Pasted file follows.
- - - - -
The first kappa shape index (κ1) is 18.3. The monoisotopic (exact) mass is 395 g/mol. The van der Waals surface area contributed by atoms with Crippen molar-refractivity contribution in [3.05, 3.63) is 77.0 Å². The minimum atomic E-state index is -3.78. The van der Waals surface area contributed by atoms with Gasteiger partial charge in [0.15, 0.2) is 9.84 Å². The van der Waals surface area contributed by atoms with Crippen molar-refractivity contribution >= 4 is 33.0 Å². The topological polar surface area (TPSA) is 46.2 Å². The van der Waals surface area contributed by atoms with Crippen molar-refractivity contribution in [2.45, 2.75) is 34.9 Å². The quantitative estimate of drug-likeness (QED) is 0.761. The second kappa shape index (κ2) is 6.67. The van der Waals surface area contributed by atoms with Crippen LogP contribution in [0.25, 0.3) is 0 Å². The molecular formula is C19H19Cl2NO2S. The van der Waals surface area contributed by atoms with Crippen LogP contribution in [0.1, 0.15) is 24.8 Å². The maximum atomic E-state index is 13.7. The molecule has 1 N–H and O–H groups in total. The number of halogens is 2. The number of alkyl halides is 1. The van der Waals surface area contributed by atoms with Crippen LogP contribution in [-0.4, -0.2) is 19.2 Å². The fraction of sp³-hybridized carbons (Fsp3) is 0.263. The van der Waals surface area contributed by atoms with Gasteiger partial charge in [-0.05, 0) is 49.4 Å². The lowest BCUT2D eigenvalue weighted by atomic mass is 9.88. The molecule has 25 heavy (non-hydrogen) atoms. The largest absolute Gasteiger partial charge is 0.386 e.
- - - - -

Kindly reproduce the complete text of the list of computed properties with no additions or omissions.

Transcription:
The first kappa shape index (κ1) is 18.3. The monoisotopic (exact) mass is 395 g/mol. The van der Waals surface area contributed by atoms with Crippen molar-refractivity contribution in [3.05, 3.63) is 77.0 Å². The minimum atomic E-state index is -3.78. The van der Waals surface area contributed by atoms with Gasteiger partial charge in [0.15, 0.2) is 9.84 Å². The van der Waals surface area contributed by atoms with Crippen molar-refractivity contribution >= 4 is 33.0 Å². The topological polar surface area (TPSA) is 46.2 Å². The van der Waals surface area contributed by atoms with Crippen molar-refractivity contribution in [2.45, 2.75) is 34.9 Å². The quantitative estimate of drug-likeness (QED) is 0.761. The second kappa shape index (κ2) is 6.67. The van der Waals surface area contributed by atoms with Crippen LogP contribution in [0.25, 0.3) is 0 Å². The molecular formula is C19H19Cl2NO2S. The van der Waals surface area contributed by atoms with Crippen LogP contribution in [0.1, 0.15) is 24.8 Å². The maximum atomic E-state index is 13.7. The molecule has 1 N–H and O–H groups in total. The number of halogens is 2. The number of alkyl halides is 1. The van der Waals surface area contributed by atoms with Crippen LogP contribution in [-0.4, -0.2) is 19.2 Å². The fraction of sp³-hybridized carbons (Fsp3) is 0.263. The van der Waals surface area contributed by atoms with Gasteiger partial charge in [-0.05, 0) is 49.4 Å². The lowest BCUT2D eigenvalue weighted by atomic mass is 9.88. The molecule has 25 heavy (non-hydrogen) atoms. The largest absolute Gasteiger partial charge is 0.386 e.